Ampersand is the result of a studio-based project between singer/song-writer Adam Ritchie and producer Alex Mahdavi.
Adam and Alex met after Alex advertised time available in his studio in South East London on e-bay (the days of trawling through the classified ads in music papers are over it seems..!). And after one weekend a month per song, enough songs were ready to comprise what is now the storming Ampersand CD album, 'Schadenfreude Blue'.
The 'Schadenfreude Blue' CD has been described as "...mega-catchy songs and fat guitars,.. this is Stock, Aitken and Gallagher.." (For full review, see bottom of this page)
The songs featured on this page are taken from the album, which is available for sale through the link on this page. Please access the 'Artist Links' section on this page for 'The Confessional', the Official Ampersand News Service, where links can be found to buy the 'Schadenfreude Blue' CD.
It is hoped that you enjoy the songs and
consider 'Schadenfreude Blue' a must have addition to your CD collection.
Ampersand are currently seeking record and/or publishing interest in their music.
More news as it comes.... Regards, Ampersand ;o)
Full www.overplay.co.uk Review:-
"...From radio static, ambient sounds, ghostly footsteps and Bill Hicks, there are more strange, random sounds on this album than an episode of Teletubbies. But while all the weird noises and effects that filter through the ten tracks on 'Schadenfreude Blue' may suggest we're in for an astro-political jazz/trance odyssey, when the London duo actually get to the music they produce swaggering indie anthems, quirky ballads and shiny pop tunes. With mega-catchy songs and fat guitars, this is Stock, Aitken and Gallagher.
Adam Ritchie writes all the songs and plays most of the instruments, while Alex Mahdavi plays the rest of the instruments and manages production. They're both firing on all cylinders form the off as the shuffling baggy groove of "Stand Up (Get Down)" ambles on with the casual charm of classic Stones Roses or Happy Mondays. The beats, synths and "Dear Prudence" guitar refrain gradually ebb out into a hazy 'sixties style acoustic jam with a nice bit of bongos. This sunny start leads to even brighter vibes on "Sometimes Sunday Blue" as West Coast harmonies sit side-by-side with a towering chorus that sounds like a friendlier version of The Clash. Then it's on to the sitars with the sweeping easternised Pink Floyd chords of "It's Me Against The World." Angry title, sweet tune.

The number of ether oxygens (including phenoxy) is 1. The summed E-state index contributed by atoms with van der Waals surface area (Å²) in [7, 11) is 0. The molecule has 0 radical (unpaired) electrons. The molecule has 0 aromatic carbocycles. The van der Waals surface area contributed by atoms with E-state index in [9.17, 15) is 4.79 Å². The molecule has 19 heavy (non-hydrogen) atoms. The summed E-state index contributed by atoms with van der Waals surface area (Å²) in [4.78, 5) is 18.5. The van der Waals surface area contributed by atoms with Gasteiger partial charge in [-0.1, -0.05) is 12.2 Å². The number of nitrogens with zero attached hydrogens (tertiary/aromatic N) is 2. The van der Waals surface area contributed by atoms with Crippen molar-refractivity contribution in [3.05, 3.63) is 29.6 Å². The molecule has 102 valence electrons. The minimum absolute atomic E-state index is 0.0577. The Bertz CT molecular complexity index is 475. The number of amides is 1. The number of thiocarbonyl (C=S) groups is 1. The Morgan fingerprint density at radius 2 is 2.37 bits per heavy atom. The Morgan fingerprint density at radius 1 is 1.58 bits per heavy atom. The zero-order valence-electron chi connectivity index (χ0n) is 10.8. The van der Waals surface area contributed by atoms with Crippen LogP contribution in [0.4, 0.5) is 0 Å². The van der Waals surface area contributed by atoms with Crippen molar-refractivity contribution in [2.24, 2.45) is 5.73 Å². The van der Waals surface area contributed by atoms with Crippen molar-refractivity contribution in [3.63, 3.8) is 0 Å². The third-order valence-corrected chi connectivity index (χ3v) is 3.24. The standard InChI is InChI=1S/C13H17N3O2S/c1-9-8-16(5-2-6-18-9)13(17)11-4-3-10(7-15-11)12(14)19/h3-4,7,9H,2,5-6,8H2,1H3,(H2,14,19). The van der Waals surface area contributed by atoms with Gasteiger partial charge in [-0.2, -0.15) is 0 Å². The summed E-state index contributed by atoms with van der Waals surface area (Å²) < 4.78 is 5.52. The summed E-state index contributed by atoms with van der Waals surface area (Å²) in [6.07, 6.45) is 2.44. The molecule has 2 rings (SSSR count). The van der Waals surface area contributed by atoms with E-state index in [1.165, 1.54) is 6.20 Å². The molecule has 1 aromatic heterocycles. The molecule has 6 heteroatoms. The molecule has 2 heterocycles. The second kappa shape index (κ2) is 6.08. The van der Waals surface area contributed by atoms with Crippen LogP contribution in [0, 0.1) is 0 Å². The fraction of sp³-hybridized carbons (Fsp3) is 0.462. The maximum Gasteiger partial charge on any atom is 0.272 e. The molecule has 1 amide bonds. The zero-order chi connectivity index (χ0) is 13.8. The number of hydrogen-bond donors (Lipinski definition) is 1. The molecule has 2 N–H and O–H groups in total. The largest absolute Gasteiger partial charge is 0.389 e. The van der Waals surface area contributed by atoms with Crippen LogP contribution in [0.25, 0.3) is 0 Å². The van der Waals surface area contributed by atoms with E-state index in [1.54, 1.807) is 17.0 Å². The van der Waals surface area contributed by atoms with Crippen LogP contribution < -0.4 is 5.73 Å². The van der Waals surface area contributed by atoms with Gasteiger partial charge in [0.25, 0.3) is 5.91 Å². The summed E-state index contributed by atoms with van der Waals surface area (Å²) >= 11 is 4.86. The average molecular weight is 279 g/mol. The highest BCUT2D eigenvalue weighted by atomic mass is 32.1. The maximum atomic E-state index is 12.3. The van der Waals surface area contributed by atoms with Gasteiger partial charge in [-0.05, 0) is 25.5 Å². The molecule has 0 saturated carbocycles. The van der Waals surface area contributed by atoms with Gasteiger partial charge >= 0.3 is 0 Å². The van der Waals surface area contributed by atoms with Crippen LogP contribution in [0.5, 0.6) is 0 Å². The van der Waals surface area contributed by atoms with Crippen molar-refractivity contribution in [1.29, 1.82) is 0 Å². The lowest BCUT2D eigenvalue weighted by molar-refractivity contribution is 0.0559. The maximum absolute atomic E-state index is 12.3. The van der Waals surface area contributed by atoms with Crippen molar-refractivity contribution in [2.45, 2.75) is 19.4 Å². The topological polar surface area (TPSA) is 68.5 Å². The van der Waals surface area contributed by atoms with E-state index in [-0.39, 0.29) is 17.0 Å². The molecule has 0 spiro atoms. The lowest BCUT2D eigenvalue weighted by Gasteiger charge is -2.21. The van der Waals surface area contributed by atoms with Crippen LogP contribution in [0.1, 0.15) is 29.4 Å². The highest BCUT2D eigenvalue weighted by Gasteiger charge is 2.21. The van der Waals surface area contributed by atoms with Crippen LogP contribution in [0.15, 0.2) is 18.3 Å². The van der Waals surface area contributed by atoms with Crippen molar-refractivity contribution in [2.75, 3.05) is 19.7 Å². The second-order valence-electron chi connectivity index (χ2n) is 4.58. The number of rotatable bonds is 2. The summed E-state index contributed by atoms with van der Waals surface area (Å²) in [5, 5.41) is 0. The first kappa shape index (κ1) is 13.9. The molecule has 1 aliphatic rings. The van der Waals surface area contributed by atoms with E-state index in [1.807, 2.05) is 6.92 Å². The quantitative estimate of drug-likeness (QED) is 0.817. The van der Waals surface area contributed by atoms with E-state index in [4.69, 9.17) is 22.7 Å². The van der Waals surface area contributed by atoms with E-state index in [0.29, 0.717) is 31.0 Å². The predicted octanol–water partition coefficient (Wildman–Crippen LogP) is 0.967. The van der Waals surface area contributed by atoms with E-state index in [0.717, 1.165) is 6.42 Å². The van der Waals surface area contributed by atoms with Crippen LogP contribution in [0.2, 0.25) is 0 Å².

It's not all saffron and smiles though. "Playin' In My Head" is a Jem-like concoction of trip hop and handclaps, "Talk2Me" is gloriously glossy '80s pop that makes you wish The Thompson Twins were still going, and "England" is a brooding piano ballad that tells of jaded romance and forgotten ambition. However, the overriding theme of this album is the big-hearted indie strumalong. But, what would stink of stale beer in the hands of Oasis, manages to come alive with genuine warmth at the quirky touch of Ampersand. "Urbania" glows with rolling country campfire goodness and "If The People Don't Matter (It Matters)" ups the ante further with an even bigger chorus and fine harmonies. It's on the title track, though, that Adam and Alex go completely "Hey Jude" with strings, brass and over seven minutes of epic grandness that makes the Lord of the Rings trilogy look like an episode of Masters of the Universe by comparison.
It's a surprise, then, to hear the frenetic, jerky rock of the hidden track. It's fresh and frantic, it should have been on the album proper and it's only matched by the indie looniness of the Julian Cope-esque "Your Perfect Eyes." "The world's on medication" intones Adam on the latter. But if it sounds this much fun, get your pre_scription now..." [Review (c) The Overplay.co.uk team]
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